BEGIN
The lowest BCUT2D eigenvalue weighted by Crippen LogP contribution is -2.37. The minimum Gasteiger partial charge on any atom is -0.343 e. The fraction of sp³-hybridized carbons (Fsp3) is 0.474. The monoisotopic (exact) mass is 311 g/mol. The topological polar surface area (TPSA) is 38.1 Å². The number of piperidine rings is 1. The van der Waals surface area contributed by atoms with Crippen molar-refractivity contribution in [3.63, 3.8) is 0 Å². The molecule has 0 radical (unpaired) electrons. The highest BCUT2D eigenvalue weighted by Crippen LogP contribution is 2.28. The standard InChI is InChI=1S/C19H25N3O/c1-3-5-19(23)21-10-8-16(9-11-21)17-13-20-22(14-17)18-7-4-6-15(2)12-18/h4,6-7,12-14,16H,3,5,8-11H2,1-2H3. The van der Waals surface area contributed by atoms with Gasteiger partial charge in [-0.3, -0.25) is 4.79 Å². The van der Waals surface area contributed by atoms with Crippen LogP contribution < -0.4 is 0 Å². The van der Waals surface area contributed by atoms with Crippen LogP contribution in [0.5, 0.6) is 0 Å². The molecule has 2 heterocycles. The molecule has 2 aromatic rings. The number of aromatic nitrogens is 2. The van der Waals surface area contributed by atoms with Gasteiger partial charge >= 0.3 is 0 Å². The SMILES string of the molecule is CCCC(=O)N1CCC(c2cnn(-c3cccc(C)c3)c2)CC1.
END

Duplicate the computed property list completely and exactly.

The lowest BCUT2D eigenvalue weighted by Crippen LogP contribution is -2.37. The minimum Gasteiger partial charge on any atom is -0.343 e. The fraction of sp³-hybridized carbons (Fsp3) is 0.474. The monoisotopic (exact) mass is 311 g/mol. The topological polar surface area (TPSA) is 38.1 Å². The number of piperidine rings is 1. The van der Waals surface area contributed by atoms with Crippen molar-refractivity contribution in [3.63, 3.8) is 0 Å². The molecule has 0 radical (unpaired) electrons. The highest BCUT2D eigenvalue weighted by Crippen LogP contribution is 2.28. The standard InChI is InChI=1S/C19H25N3O/c1-3-5-19(23)21-10-8-16(9-11-21)17-13-20-22(14-17)18-7-4-6-15(2)12-18/h4,6-7,12-14,16H,3,5,8-11H2,1-2H3. The van der Waals surface area contributed by atoms with Gasteiger partial charge in [-0.3, -0.25) is 4.79 Å². The van der Waals surface area contributed by atoms with Crippen LogP contribution < -0.4 is 0 Å². The van der Waals surface area contributed by atoms with Crippen LogP contribution in [0.5, 0.6) is 0 Å². The molecule has 2 heterocycles. The molecule has 2 aromatic rings. The number of aromatic nitrogens is 2. The van der Waals surface area contributed by atoms with Gasteiger partial charge >= 0.3 is 0 Å². The SMILES string of the molecule is CCCC(=O)N1CCC(c2cnn(-c3cccc(C)c3)c2)CC1.